Female Owners Winning Titles
2020 was an incredible year for women in sport’s leadership and governance, with many championships across several leagues going to organizations primarily or entirely owned by women. In the WNBA, the Seattle Storm’s all-women ‘superfan’ ownership group claimed yet another title, showcasing the power of an ownership group that consciously seeks to empower women. On the NBA side, Jeanie Buss of the Los Angeles Lakers became the first female owner in league history to earn a championship, having completely revitalized the once embattled franchise since taking a controlling interest in 2017.
Breanna Stewart’s Comeback
2018 WNBA Most Valuable Player Breanna Stewart returned to the court over a year after rupturing her Achilles tendon while playing in Russia, and it was impossible to tell she’d ever been injured. Stewart was the best player on a dominant Seattle Storm team that swept its postseason competition to win its fourth WNBA Championship, and her numbers during that run were fairly ridiculous: 25.7 points (65.3% true shooting), 7.8 rebounds, and 4.0 assists per game in the playoffs.
WNBA and NWSL Prove Women’s Sports Sell
Despite the challenges of shortened seasons, missing star players, and other challenges that come with playing in a pandemic, both the WNBA and NWSL enjoyed a rise in viewership, merch sales, and sponsorships. The NWSL partnered with CBS to broadcast their Challenge Cup in America and Twitch internationally, something that proved beneficial as the league broke their viewership record on their opening day and then broke that record again at the final with 653,000 viewers. Viewership was up a whopping 493% for the NWSL this year, according to league commissioner Lisa Baird. Likewise, the WNBA finals saw an increase both in series views and viewership for the title clinching game. Around 570,000 people watched the Storm become champions, a 27% increase from last years final game.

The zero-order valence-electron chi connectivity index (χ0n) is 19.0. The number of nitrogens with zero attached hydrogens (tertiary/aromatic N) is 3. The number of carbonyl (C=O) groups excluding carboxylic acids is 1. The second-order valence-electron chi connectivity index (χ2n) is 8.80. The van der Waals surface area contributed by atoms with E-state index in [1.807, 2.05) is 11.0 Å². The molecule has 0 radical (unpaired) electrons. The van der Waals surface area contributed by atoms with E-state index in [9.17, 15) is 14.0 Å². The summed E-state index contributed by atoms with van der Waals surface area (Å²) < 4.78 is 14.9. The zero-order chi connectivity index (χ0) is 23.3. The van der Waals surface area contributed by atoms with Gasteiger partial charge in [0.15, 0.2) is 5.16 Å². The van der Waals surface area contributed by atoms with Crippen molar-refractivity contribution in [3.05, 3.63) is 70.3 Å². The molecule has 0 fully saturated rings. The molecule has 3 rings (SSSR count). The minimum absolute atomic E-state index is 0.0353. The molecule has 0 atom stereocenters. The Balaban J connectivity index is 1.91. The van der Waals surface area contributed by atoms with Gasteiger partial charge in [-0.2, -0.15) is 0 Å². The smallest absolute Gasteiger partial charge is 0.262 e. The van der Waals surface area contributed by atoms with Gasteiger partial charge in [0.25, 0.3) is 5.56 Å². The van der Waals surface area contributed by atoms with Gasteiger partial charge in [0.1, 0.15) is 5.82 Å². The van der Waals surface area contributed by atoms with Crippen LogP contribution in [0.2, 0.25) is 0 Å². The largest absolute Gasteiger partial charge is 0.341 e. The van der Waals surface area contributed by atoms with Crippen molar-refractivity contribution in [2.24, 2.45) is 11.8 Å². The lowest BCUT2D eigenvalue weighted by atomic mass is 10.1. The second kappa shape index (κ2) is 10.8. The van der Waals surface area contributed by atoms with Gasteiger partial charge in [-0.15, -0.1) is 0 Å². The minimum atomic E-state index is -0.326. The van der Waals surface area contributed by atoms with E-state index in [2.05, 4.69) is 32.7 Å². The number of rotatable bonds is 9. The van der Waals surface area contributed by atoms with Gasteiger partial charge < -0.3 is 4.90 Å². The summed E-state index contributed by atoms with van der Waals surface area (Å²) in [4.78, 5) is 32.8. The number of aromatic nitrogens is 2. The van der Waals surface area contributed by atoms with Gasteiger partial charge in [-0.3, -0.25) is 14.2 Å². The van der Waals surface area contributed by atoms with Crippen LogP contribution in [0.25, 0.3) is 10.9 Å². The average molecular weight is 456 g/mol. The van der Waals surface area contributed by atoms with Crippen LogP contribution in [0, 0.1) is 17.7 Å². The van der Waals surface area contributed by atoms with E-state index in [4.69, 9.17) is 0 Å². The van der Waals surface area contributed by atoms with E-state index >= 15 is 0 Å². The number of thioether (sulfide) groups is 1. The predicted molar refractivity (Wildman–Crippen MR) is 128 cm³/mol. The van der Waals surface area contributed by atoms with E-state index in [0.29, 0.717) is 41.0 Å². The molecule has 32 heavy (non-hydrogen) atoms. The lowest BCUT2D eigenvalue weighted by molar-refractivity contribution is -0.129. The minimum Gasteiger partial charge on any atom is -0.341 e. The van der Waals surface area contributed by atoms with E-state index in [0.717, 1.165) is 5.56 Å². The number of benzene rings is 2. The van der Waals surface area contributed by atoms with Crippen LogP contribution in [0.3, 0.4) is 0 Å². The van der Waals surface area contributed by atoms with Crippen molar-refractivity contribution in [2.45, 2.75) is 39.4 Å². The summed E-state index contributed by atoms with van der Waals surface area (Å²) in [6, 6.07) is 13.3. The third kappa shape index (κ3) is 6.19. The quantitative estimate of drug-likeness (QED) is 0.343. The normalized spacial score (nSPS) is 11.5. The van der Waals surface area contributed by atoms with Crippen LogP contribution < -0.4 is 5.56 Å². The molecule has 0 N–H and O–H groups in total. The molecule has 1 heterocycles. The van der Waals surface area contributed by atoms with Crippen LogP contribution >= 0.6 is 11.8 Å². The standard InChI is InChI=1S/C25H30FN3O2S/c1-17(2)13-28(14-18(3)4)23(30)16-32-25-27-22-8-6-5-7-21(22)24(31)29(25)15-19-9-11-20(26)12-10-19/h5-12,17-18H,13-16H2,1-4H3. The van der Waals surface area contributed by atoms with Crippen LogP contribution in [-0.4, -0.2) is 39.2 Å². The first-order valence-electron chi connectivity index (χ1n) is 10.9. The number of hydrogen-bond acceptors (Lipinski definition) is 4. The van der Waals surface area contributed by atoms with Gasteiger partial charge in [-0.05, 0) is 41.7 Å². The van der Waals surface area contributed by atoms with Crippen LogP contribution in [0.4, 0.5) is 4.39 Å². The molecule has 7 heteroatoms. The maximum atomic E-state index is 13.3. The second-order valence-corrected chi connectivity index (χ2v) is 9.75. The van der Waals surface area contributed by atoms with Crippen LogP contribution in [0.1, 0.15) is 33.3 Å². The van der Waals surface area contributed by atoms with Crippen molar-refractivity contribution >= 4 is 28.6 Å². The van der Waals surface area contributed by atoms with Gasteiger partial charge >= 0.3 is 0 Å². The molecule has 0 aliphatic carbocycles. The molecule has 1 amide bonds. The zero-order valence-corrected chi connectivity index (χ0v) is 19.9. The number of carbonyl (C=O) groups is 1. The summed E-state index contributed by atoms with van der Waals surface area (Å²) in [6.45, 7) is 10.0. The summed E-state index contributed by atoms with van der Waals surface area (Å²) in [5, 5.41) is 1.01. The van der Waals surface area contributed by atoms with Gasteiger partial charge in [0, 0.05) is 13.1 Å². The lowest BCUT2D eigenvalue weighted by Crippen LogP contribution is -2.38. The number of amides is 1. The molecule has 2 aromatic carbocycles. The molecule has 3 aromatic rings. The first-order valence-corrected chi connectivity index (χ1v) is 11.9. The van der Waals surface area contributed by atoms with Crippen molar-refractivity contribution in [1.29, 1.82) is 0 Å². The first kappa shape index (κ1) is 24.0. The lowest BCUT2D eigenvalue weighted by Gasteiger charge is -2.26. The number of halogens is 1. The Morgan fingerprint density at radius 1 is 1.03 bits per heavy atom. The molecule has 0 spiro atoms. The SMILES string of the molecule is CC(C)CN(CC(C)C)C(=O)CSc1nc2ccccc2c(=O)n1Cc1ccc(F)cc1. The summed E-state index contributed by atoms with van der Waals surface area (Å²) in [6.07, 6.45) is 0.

Viewership is only one area of sports business where the WNBA and NWSL thrived in 2020. The WNBA made a deal with their player association to increase salaries and playing conditions this year while the NWSL raised the salary cap by 19.33%. Both leagues were ranked 1 and 2 when it came to engagements of pro sports leagues on social media. Orange WNBA hoodies flew off the shelves to fellow athletes and fans alike. Big companies proved they believed in women’s sports too with new or reimagined sponsorships like AT&T and the WNBA or Google for the NWSL.
While other sports leagues saw a drop in revenue and viewership, women’s sports innovated and thrived.
NWSL First US League to Return to Action
Setting the script for the rest of the US sports scene, the NWSL became the first American sports league to restart during the COVID-19 lockdown when they returned to play on June 27. The Challenge Cup was executed in a near flawless bubble environment, and saw the Houston Dash defeat North Carolina (2018 and 2019 champs), Portland (2017 champs), and Chicago (2019 finalists) to win the tournament.
Naomi Osaka Serves a Message
Naomi Osaka won her third major and second US Open title, defeating former world #1 Victoria Azarenka (making her return from maternity leave) in the final. Osaka also used her platform to show her support for the Black Lives Matter movement, wearing masks showing the names of victims of police brutality during her walks onto and off of the court.